Basting

Basting is unnecessary if the meat has a natural fat covering and is roasted fat side up. For lean meats, barding has the same effect. Barding is covering the surface of the meat with a thin layer of fat, such as sliced pork fatback or bacon.

If a roast is basted by spooning pan drippings over it, use only the fat. Fat protects the roast from drying, while moisture washes away protective fat and allows drying. Juices used in basting will not soak into the meat.

Basting with drippings or juices may be used to increase the appetite appeal of the roast because it enhances browning. Gelatin and other solids dissolved in the juices are deposited on the surface of the meat, helping form a flavorful brown crust.This does not increase juiciness, however. Some cookbooks claim that basting forms a waterproof coating that seals in juices, but this is not the case.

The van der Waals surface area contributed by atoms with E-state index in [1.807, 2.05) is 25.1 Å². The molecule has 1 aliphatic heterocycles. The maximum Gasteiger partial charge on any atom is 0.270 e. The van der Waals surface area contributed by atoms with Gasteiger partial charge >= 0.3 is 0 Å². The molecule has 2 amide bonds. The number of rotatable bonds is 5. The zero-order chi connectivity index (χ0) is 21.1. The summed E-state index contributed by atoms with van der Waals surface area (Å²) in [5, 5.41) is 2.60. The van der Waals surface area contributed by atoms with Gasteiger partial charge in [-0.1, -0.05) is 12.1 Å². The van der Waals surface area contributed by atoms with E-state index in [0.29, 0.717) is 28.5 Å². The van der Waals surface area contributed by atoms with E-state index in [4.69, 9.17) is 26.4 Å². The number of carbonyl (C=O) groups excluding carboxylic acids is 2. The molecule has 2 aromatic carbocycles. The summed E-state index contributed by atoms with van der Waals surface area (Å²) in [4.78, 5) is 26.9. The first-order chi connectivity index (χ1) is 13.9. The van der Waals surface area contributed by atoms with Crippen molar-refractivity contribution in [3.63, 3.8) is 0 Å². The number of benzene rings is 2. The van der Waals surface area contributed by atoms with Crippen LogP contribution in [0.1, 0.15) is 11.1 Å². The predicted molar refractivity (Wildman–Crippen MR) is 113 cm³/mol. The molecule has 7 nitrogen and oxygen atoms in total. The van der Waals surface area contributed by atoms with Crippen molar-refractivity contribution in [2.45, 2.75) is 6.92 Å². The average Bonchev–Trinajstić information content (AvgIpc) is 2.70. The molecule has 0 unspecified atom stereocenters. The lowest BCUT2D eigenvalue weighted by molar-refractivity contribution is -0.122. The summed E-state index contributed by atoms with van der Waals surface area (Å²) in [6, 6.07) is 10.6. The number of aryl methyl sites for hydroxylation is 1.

Basting sometimes produces more tender roasts for an unexpected reason: Frequent basting interrupts and slows down the cooking. Every time the oven door is opened, the temperature in the oven drops considerably, so the roasting time is longer and more connective tissue breaks down.Thus,it is not the basting but the lower temperature that increases tenderness.

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